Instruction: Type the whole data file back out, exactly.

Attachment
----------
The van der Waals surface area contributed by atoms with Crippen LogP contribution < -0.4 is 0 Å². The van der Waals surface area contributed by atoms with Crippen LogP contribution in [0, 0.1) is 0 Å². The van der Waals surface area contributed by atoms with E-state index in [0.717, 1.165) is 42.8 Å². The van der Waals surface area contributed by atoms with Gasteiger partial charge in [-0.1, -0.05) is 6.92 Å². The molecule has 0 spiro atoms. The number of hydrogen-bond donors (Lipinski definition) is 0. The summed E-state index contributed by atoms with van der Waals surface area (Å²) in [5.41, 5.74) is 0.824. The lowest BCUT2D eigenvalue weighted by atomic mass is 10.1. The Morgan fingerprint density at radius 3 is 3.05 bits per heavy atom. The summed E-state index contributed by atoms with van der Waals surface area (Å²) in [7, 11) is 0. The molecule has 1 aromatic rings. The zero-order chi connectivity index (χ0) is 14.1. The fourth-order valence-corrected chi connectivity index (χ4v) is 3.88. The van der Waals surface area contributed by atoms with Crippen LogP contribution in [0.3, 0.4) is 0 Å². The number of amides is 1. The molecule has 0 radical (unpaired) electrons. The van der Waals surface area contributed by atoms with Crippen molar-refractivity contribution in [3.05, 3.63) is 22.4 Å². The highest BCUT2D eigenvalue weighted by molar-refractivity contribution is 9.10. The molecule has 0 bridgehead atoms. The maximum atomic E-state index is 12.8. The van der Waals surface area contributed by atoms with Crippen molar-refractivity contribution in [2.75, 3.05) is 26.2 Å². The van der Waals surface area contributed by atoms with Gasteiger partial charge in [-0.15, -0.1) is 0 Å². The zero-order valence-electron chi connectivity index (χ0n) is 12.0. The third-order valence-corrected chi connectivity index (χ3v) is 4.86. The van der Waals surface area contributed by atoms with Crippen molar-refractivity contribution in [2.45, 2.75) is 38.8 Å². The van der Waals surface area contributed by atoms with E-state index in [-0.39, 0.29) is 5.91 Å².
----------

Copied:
The van der Waals surface area contributed by atoms with Crippen LogP contribution < -0.4 is 0 Å². The van der Waals surface area contributed by atoms with Crippen LogP contribution in [0, 0.1) is 0 Å². The van der Waals surface area contributed by atoms with E-state index in [0.717, 1.165) is 42.8 Å². The van der Waals surface area contributed by atoms with Gasteiger partial charge in [-0.1, -0.05) is 6.92 Å². The molecule has 0 spiro atoms. The number of hydrogen-bond donors (Lipinski definition) is 0. The summed E-state index contributed by atoms with van der Waals surface area (Å²) in [5.41, 5.74) is 0.824. The lowest BCUT2D eigenvalue weighted by atomic mass is 10.1. The Morgan fingerprint density at radius 3 is 3.05 bits per heavy atom. The summed E-state index contributed by atoms with van der Waals surface area (Å²) in [7, 11) is 0. The molecule has 1 aromatic rings. The zero-order chi connectivity index (χ0) is 14.1. The fourth-order valence-corrected chi connectivity index (χ4v) is 3.88. The van der Waals surface area contributed by atoms with Crippen LogP contribution in [0.3, 0.4) is 0 Å². The number of amides is 1. The molecule has 0 radical (unpaired) electrons. The van der Waals surface area contributed by atoms with Crippen molar-refractivity contribution in [3.05, 3.63) is 22.4 Å². The highest BCUT2D eigenvalue weighted by molar-refractivity contribution is 9.10. The molecule has 0 bridgehead atoms. The maximum atomic E-state index is 12.8. The van der Waals surface area contributed by atoms with Crippen molar-refractivity contribution in [2.75, 3.05) is 26.2 Å². The van der Waals surface area contributed by atoms with Gasteiger partial charge in [-0.15, -0.1) is 0 Å². The zero-order valence-electron chi connectivity index (χ0n) is 12.0. The third-order valence-corrected chi connectivity index (χ3v) is 4.86. The van der Waals surface area contributed by atoms with Crippen molar-refractivity contribution in [2.45, 2.75) is 38.8 Å². The van der Waals surface area contributed by atoms with E-state index in [-0.39, 0.29) is 5.91 Å².